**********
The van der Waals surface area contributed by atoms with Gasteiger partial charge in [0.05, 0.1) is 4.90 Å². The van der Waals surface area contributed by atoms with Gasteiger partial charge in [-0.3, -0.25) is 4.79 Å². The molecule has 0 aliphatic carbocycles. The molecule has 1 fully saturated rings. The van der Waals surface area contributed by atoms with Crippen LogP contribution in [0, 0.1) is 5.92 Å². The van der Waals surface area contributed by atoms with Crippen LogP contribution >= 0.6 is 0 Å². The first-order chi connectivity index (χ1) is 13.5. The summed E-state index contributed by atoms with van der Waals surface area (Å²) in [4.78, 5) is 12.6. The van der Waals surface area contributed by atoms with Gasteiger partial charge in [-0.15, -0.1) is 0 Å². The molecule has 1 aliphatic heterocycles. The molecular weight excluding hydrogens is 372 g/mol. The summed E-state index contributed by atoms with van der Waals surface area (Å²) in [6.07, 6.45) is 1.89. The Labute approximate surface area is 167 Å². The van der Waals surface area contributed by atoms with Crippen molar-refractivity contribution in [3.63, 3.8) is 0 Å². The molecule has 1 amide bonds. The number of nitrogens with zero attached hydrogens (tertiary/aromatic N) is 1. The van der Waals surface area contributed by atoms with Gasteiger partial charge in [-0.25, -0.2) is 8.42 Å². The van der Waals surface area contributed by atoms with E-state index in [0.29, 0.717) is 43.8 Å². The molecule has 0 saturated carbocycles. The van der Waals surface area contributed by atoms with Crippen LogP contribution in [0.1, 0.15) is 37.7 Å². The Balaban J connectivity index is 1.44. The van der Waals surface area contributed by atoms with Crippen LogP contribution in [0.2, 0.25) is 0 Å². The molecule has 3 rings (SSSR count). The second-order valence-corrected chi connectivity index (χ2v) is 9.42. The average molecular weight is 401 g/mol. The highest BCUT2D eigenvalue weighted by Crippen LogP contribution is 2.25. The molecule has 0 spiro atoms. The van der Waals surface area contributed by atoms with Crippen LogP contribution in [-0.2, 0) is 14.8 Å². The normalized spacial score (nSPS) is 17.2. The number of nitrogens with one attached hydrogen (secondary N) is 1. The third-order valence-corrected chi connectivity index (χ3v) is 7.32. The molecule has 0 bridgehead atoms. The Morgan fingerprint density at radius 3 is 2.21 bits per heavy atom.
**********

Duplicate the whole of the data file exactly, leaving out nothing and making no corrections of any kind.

The van der Waals surface area contributed by atoms with Gasteiger partial charge in [0.05, 0.1) is 4.90 Å². The van der Waals surface area contributed by atoms with Gasteiger partial charge in [-0.3, -0.25) is 4.79 Å². The molecule has 0 aliphatic carbocycles. The molecule has 1 fully saturated rings. The van der Waals surface area contributed by atoms with Crippen LogP contribution in [0, 0.1) is 5.92 Å². The van der Waals surface area contributed by atoms with Crippen LogP contribution >= 0.6 is 0 Å². The first-order chi connectivity index (χ1) is 13.5. The summed E-state index contributed by atoms with van der Waals surface area (Å²) in [4.78, 5) is 12.6. The van der Waals surface area contributed by atoms with Gasteiger partial charge in [-0.15, -0.1) is 0 Å². The molecule has 1 aliphatic heterocycles. The molecular weight excluding hydrogens is 372 g/mol. The summed E-state index contributed by atoms with van der Waals surface area (Å²) in [6.07, 6.45) is 1.89. The Labute approximate surface area is 167 Å². The van der Waals surface area contributed by atoms with Crippen molar-refractivity contribution in [3.63, 3.8) is 0 Å². The molecule has 1 amide bonds. The number of nitrogens with zero attached hydrogens (tertiary/aromatic N) is 1. The van der Waals surface area contributed by atoms with Gasteiger partial charge in [-0.25, -0.2) is 8.42 Å². The van der Waals surface area contributed by atoms with E-state index in [0.29, 0.717) is 43.8 Å². The molecule has 0 saturated carbocycles. The van der Waals surface area contributed by atoms with Crippen LogP contribution in [0.1, 0.15) is 37.7 Å². The Balaban J connectivity index is 1.44. The van der Waals surface area contributed by atoms with Crippen LogP contribution in [0.2, 0.25) is 0 Å². The molecule has 3 rings (SSSR count). The second-order valence-corrected chi connectivity index (χ2v) is 9.42. The average molecular weight is 401 g/mol. The highest BCUT2D eigenvalue weighted by Crippen LogP contribution is 2.25. The molecule has 0 spiro atoms. The van der Waals surface area contributed by atoms with Crippen LogP contribution in [-0.2, 0) is 14.8 Å². The normalized spacial score (nSPS) is 17.2. The number of nitrogens with one attached hydrogen (secondary N) is 1. The third-order valence-corrected chi connectivity index (χ3v) is 7.32. The molecule has 0 bridgehead atoms. The Morgan fingerprint density at radius 3 is 2.21 bits per heavy atom.